The White Wall: Optic Twist Screen

By Erin Green, Arts Columnist

OpticTwist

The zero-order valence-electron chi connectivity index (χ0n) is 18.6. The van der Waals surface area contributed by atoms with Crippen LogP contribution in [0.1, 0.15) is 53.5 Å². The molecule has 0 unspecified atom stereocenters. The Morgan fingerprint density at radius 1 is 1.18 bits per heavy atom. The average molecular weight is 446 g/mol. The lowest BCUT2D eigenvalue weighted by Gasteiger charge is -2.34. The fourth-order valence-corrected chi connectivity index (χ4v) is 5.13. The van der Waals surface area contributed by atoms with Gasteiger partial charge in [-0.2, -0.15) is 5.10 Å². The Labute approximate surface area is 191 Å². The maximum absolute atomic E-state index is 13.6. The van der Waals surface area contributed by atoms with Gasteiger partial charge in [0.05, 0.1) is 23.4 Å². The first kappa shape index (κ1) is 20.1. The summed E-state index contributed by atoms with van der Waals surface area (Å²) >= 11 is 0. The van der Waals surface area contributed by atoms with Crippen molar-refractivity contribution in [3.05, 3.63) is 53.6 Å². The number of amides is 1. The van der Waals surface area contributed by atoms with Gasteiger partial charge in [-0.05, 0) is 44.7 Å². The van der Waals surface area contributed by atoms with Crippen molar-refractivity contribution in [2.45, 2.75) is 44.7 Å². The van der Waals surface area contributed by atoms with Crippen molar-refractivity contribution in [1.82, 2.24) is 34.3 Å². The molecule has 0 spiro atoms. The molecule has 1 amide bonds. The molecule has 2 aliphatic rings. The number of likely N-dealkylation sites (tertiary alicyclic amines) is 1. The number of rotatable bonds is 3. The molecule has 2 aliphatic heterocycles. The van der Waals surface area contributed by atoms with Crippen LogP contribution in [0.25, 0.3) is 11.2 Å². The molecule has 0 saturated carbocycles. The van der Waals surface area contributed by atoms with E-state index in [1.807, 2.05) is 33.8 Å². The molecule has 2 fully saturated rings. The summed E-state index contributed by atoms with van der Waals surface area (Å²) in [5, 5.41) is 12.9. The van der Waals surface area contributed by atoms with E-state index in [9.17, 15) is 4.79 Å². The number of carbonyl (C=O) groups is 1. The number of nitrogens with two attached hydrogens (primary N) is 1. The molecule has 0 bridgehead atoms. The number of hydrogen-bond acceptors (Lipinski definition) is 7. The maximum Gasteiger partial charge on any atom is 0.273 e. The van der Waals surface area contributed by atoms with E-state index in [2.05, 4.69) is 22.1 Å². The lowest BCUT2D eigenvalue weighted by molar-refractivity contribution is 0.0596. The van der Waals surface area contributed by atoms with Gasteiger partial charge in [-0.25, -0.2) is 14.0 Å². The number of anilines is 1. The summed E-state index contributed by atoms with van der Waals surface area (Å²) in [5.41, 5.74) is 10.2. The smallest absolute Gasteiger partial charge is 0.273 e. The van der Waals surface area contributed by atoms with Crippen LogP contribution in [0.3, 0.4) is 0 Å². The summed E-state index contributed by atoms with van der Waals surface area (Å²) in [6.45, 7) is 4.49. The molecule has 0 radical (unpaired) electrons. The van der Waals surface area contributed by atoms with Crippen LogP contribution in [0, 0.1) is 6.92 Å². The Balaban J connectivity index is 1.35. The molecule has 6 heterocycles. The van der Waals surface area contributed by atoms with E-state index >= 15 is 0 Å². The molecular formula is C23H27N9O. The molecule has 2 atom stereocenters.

If you have walked past the Chazen Museum at night on your way from the Union or Memorial Library, you have probably spied the large, illuminated glass work of art in the bridge that connects the museum’s two buildings, but it is worth visiting this piece from inside the museum as well. This is my favorite spot in the whole museum is the Bridge Corridor; I love to sit on the bench across from the wall-to-ceiling windows that looks out at a beautiful view of Library Mall. Oddly enough, what makes this view so spectacular is, in fact, the art piece that is obstructing and distorting the actual view outside. The large sculpture by Andy Paiko, titled “Optic Twist Screen #2,” is composed of steel panel frames filled in with strings of organically shaped glass-blown pieces that vary in size and overall form. The blown glass pieces are transparent, but the twisting shapes warp the view outside; this can be especially lovely during a light snowfall or as the sunsets. People walking to and from class turn to colorful blurs in the glass. Between the cracks, you get a clear view of Lake Mendota in the distance. On a gray, early spring day the muted colors beyond the glass give off a subtle sort of beauty that is mesmerizing. If you are on the lookout for a new place to bring a good book, or just a nice spot to sit and people watch, I recommend checking out the Chazen bridge and Paiko’s piece.

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